Tesla has scaled back its plans to produce batteries in Germany, as building U.S. plants for electric vehicles has become “very attractive,” according to one industry executive. Audi and Volkswagen are also drooling over the $5,700 subsidy for vehicles assembled in North America. Another driver is the high cost of both natural gas and electricity in Germany.

Despite the temptations, European Union officials have for now ruled out spending “more and more money” to combat the “protectionist” Biden plan whose tax credit scheme makes European-made EVs less attractive to U.S. purchasers. German finance minister Christian Lindner argued that Germany cannot afford a competition with the U.S. for higher subsidies and that his country already offers mor public sector investment – 800 million euros ($860 billion) via the Generation EU program – than the U.S. IRA.

Even more surprising, the Bosch works council and IG Metall union, fearing massive job cuts from relocation of production facilities abroad, in February issued a “red alert,” warning that “the future of [European] industrial production is in danger.” Green policies threaten 900,000 German workers “directly and indirectly” involved in the production of internal combustion engines.

Germany reduced subsidies for electric vehicles in January based on the assumption that EVs had become increasingly attractive to buyers even with lower support payments that are only half as much as the pre-2023 subsidies of up to 6,000 euros to buyers and 3,000 euros to auto manufacturers. Last-minute subsidy seekers registered 104,300 vehicles in December but only 18,100 in January, though German transportation officials believe total 2023 EV sales will fall only by 8 percent.

And earlier this month, Lindner and German transport minister Volker Wissing called for exempting internal combustion engine vehicles from the European Union’s planned all-out ban on ICE vehicles as of 2035 – if the ICE vehicles can run on synthetic e-fuels.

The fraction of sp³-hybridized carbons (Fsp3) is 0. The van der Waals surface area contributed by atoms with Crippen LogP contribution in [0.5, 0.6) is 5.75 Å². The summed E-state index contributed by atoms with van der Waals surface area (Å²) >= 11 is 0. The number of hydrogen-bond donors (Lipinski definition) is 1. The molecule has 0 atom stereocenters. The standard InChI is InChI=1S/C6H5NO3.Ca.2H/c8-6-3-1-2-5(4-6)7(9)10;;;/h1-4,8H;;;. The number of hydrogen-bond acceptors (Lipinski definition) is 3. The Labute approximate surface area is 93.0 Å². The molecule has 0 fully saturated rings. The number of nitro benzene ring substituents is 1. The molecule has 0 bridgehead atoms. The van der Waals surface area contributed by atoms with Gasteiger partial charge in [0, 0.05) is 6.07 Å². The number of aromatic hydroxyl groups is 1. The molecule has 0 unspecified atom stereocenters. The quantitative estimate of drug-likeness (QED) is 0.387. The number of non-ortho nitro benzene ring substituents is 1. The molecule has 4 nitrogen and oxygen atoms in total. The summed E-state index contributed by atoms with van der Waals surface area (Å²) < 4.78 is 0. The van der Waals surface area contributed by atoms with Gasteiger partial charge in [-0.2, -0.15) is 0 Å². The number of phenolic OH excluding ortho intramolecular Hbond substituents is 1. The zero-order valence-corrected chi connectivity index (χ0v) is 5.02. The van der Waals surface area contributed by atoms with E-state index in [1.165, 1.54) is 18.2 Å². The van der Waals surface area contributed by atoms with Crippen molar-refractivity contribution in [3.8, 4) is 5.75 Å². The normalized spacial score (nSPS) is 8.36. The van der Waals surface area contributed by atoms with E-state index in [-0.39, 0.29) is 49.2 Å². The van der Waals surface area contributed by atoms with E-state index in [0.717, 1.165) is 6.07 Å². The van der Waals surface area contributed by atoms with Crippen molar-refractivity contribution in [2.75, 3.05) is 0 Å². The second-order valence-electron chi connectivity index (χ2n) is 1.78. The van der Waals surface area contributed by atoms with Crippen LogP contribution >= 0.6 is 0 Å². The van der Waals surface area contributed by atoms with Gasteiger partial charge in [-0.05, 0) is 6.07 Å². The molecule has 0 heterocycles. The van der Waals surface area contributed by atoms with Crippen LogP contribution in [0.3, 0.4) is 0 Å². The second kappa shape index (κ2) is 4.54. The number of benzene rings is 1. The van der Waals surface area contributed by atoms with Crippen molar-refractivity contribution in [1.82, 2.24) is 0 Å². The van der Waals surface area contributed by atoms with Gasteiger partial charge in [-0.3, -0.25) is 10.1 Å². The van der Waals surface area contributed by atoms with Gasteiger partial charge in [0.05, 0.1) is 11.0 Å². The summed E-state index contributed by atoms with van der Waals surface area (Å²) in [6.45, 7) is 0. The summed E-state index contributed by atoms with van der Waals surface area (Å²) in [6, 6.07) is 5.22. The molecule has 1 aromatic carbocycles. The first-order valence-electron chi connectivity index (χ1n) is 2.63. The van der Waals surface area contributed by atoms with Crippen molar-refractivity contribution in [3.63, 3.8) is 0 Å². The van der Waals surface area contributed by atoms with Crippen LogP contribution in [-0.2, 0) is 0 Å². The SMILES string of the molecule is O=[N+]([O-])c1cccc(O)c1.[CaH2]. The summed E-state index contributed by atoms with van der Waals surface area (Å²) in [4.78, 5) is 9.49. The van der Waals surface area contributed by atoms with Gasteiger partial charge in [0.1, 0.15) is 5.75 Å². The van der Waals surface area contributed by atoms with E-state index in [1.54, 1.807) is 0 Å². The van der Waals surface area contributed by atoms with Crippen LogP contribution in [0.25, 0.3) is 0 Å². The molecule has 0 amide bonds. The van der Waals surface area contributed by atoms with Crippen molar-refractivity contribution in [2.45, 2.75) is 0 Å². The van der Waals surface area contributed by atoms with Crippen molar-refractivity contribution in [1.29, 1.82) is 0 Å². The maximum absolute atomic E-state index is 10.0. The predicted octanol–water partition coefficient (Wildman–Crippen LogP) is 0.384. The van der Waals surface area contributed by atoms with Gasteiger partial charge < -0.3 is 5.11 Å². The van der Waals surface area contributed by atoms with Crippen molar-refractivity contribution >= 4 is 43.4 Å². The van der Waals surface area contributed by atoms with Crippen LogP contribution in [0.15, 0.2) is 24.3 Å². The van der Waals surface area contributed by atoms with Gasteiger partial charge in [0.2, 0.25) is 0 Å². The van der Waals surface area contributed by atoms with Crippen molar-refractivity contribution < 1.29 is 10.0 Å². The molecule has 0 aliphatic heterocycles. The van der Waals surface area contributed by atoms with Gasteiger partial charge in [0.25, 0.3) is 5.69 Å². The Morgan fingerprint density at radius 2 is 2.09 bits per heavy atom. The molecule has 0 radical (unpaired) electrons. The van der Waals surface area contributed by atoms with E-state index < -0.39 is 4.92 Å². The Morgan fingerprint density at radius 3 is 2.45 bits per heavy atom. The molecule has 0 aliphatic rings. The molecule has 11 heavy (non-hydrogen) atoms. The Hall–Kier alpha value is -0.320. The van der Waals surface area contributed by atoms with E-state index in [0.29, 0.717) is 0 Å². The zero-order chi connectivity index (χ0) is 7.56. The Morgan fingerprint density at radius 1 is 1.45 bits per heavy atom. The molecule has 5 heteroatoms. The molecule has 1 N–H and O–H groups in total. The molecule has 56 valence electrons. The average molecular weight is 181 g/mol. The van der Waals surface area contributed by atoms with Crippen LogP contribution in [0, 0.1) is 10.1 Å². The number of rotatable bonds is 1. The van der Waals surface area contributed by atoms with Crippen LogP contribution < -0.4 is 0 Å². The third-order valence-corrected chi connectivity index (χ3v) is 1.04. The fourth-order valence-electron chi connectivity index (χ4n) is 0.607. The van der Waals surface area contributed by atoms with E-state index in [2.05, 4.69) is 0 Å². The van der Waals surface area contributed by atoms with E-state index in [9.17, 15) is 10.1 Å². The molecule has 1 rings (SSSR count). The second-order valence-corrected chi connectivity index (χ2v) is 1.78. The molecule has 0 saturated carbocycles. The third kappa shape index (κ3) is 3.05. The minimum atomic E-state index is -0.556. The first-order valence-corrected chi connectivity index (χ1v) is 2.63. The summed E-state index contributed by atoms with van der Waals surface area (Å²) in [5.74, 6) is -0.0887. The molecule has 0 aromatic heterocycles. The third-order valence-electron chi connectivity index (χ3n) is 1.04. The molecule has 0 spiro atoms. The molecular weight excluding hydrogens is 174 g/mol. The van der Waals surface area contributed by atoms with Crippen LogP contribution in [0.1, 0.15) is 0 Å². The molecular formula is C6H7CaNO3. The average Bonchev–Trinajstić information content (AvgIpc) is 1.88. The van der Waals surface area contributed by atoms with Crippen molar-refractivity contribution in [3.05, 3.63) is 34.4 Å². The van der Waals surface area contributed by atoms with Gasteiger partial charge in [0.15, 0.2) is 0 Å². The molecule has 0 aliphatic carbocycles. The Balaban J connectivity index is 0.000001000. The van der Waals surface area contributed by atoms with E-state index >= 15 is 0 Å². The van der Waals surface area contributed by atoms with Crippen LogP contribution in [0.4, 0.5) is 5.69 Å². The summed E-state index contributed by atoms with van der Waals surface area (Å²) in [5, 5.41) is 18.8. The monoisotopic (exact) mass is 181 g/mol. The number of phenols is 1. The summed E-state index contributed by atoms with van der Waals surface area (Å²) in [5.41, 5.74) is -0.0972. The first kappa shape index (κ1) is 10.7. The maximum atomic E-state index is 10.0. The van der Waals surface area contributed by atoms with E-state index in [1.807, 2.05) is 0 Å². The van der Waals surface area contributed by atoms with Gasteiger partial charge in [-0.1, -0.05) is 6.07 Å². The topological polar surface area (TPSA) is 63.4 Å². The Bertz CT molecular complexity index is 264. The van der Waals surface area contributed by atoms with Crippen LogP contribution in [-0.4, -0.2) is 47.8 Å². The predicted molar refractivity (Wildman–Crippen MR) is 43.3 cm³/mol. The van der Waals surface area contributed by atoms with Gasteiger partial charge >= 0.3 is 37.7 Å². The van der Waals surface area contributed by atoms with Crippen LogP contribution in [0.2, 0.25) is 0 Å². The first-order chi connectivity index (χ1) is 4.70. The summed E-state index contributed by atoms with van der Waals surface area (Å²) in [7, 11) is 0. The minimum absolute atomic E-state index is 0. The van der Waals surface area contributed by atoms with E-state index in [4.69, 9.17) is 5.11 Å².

Wissing went so far as to threaten to veto the vehicle emission laws unless the EU agrees, and he expects to secure backing for his proposal from Italy, Poland, and eastern European countries that provide supplies to the German auto industry. His position is likely to receive strong support from auto industry workers and their unions, who otherwise face structural unemployment that threatens their families.

The auto industry provides employment to 3.4 million people across EU nations – nearly 12 percent of all manufacturing jobs. Working class people are the hardest hit by rising energy prices, job losses, and other aspects of the “green transition.”

Coupled with the additional threat to the European auto industry from the U.S. IRA, it could be that an actual debate on just how to achieve an energy transition without massive societal disruptions might be beginning. This in a political environment in which dissent is increasingly denounced as unacceptable – that the “experts” must not be challenged.

  • Duggan Flanakin

    Duggan Flanakin is the Director of Policy Research at the Committee For A Constructive Tomorrow. A former Senior Fellow with the Texas Public Policy Foundation, Mr. Flanakin authored definitive works on the creation of the Texas Commission on Environmental Quality and on environmental education in Texas. A brief history of his multifaceted career appears in his book, "Infinite Galaxies: Poems from the Dugout."